The spirit of adventure was a vibrant theme throughout Professor Marie Conte-Helm’s recent lecture at Te Papa.

Professor Conte-Helm began her visually stunning narrative of exploration of the Orient with the influences of the Silk Route, the ancient network of overland and maritime trade that was for centuries central to cultural, religious and commercial interaction throughout the Asian continent and beyond. It gave birth to the age of travel, opened markets to trade in new commodities and promoted the spread of religion in both directions.

Her well-illustrated lecture explored how the West (Jesuit missionaries, ambassadors, and trade emissaries) were portrayed by the East and the first depictions of life in the East as seen through western eyes.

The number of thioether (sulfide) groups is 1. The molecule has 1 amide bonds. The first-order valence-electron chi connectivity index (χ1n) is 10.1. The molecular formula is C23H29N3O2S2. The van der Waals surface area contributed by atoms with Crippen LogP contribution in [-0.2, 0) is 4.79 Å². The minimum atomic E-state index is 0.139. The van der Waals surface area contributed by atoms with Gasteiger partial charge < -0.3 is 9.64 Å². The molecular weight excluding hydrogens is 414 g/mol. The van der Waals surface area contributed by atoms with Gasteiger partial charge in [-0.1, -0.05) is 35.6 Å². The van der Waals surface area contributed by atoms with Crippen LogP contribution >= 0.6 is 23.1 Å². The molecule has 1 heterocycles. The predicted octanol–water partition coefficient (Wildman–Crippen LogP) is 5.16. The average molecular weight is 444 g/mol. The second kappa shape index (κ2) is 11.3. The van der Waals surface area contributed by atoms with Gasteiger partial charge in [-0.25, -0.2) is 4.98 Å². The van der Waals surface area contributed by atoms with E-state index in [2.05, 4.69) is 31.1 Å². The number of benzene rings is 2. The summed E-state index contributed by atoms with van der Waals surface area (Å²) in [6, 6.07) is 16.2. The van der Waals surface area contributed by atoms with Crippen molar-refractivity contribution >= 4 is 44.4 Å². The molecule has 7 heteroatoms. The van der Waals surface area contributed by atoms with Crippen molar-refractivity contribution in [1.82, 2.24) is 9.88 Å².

Through maps and block prints of the remarkable voyages of European explorers Marco Polo and Vasco de Gama we witnessed the influences science and technology were to have on both sides of the globe. Their written accounts would influence the  Age of Discovery and with it the mighty crusades of the missionaries.

Treasured items garnered from the East flood the markets and courts of Europe. Silks, spices, precious metals and jewels, ceramics and exotic animals stimulate the imaginations of writers, explorers and artists.

Our speaker finished her whirlwind tour of the East recounting the 18th century tales of adventure in Jules Verne’s Around the World in 80 Days.

The Art of Travel had become armchair travel. The window on the exotic East was now opened for all to wonder.

Feature image: Detail from: One Hundred Horses, 1728 by Giuseppe Castiglione  (Lang Shining). National Palace Museum, Taipei